Among the impressive list of artists who spent time working on the Vineyard (Thomas Hart Benton and Jackson Pollock among them), one name — Vaclav Vytlacil — may not be familiar to most. However, Vytlacil was one of the most influential American artists and teachers of his day, and his work hangs in such renowned institutions as the Metropolitan Museum of Art, MOMA (the Museum of Modern Art), and the Whitney Museum of American Art.
Now the Martha’s Vineyard Museum is giving the artist his due with a new exhibit featuring over 20 paintings completed during the early to mid-20th century, including many Vineyard scenes. All of the work in the show is on loan, gathered by the museum from private collectors and the Martha’s Vineyard Art Association (MVAA).
“Years ago we did an exhibit featuring work from the Art Association,” says museum curator Anna Barber. “His [Vytlacil’s] work just stayed with me. I wanted to know more about him. He was so different from the other artists.”
Vytlacil’s style is what set him apart from other artists who were working on the Vineyard in the ’40s, ’50s and ’60s. In one of the oral history recordings that accompany the exhibit, Joe Hazen, a contemporary of the artist and a fellow member of the MVAA, recalls, “It was that kind of art, which I didn’t understand.”
Mr. Hazen was not alone in this opinion. Vytlacil [full name pronounced Vah-slahf Vit-lah-chil] was one of the founders of the American Abstract Artists group, whose style was groundbreaking in its day. Vytlacil, who was of Czech descent born in Chicago, traveled, trained, and worked extensively in Europe before returning to the U.S., where he taught at the Art Students League in New York and at other schools around the country. While in Europe, Vytlacil studied under Hans Hoffman and was influenced by such painters as Picasso, Matisse, and Raoul Dufy. German-born Hoffman, whose work is also included in the MVAA collection at the Old Sculpin Gallery, was a pivotal figure in Abstract Expressionism.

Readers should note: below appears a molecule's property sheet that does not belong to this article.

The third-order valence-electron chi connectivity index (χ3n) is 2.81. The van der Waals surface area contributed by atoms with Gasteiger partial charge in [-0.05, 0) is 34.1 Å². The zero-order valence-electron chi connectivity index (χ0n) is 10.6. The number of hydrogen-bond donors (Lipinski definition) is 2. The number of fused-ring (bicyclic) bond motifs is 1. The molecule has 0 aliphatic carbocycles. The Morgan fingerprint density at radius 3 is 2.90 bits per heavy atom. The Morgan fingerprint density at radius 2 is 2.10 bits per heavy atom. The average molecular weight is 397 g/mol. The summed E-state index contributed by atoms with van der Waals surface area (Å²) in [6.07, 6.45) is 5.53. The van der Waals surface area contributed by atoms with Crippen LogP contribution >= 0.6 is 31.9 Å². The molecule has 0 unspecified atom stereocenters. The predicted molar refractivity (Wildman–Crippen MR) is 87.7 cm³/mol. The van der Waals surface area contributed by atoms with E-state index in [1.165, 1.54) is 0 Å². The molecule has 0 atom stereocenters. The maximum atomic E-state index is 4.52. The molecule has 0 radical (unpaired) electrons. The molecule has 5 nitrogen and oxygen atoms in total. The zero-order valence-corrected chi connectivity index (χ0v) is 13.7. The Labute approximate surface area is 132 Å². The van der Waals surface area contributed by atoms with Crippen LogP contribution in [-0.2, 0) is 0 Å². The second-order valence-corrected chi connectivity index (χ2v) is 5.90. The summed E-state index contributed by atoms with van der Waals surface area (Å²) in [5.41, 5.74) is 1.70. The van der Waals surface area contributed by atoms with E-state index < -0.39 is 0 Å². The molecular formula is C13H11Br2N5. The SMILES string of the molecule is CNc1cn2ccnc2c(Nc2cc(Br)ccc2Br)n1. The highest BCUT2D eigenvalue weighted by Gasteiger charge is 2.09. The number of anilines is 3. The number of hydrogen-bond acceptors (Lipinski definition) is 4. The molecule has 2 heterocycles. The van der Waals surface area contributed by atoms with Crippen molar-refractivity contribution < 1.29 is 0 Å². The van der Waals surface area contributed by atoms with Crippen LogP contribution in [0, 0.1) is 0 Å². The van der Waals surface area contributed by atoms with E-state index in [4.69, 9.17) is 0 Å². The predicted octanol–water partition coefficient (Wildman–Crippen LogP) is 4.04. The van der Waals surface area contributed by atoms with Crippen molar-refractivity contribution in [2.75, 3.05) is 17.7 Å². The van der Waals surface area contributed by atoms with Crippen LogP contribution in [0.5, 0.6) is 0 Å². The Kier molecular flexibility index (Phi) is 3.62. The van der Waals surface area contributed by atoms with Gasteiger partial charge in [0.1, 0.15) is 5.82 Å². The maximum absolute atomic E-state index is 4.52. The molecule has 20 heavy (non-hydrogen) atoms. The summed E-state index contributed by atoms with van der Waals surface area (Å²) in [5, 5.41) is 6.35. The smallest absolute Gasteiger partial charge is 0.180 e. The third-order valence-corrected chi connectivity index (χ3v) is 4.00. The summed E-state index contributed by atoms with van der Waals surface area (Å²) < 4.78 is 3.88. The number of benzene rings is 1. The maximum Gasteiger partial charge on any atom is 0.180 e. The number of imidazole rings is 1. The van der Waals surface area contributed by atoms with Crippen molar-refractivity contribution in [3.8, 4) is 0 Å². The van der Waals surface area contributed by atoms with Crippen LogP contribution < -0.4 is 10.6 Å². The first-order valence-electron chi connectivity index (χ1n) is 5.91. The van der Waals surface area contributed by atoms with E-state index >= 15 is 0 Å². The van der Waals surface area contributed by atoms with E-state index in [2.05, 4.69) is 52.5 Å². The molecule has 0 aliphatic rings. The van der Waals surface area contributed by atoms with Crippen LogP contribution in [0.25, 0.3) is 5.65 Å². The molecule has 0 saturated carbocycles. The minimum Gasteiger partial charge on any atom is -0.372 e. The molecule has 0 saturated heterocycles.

Vytlacil’s roots are clearly in evidence in many of the paintings included in the museum exhibit. Some of his work, the portraits especially, are done in a cubist style — ranging from the fairly representational “Girl with Cat 1” to the more abstract, almost surrealist large “Fisherman” paintings that are featured prominently in the exhibit.
The paintings cover a wide range of the artist’s career, dating from 1915 to 1970, and his evolution as an artist is well represented. In a publication for the Smithsonian Institution’s National Museum of American Art, Virginia L. Mecklenburg writes of Vytlacil, “His work in the 1940s and 1950s went through a transition away from the structure of form and a new fascination with how to render the energy of his subjects. Whether it was landscape, still life, or human figure, Vytlacil’s work at this point took on what some might call an element of spontaneity.”
Ms. Barber explains that from 1941 until his death in the 1980s, Vytlacil spent summers at his home in Squibnocket, and much of the work in the exhibit features seaside scenes, gulls and roosters, fishermen, and other common Island images.
The artist was a member of the MVAA, and taught at the association’s Old Sculpin Gallery. He was friends with Benton and other renowned artists who also summered here at that time. He is remembered by a handful of Islanders in the exhibit’s oral histories, collected and curated by the museum’s Linsey Lee.
Mary Coles, a fellow artist, recalls Vytlacil fondly: “He was very handsome and he used to dive wonderfully off a raft down at the bathing beach, across Chappaquiddick.” These types of recollections add a very personal touch to the museum’s exhibit.
Despite his innovation and accomplishments, Vytlacil never became as popular as many of his contemporaries, or even as well known as some of his students, including Cy Twombly, Robert Rauschenberg, and Louise Bourgeois.
“He helped open people’s minds up to abstract art,” says Ms. Barber. “He was at the forefront of the abstract movement in this country, but never got the same credibility as some of his peers and contemporaries.”
Ms. Barber notes that a few years back, the Ashley John Gallery in Florida hosted a Vytlacil retrospective. The exhibit was called “Famous, Forgotten, Found.” “I think that was an appropriate title,” says Ms. Barber.
Luckily, thanks to the MVAA and the Martha’s Vineyard Museum, Vytlacil will not be forgotten on the Vineyard. The new exhibit, titled “Vaclav Vytlacil: Rhythm and Color,” offers a great opportunity for visitors to admire the work of a very influential American artist, and also to appreciate the Island’s rich history of attracting and supporting artists in many disciplines.
The exhibit will be up through Dec. 23. Visit mvmuseum.org for more information.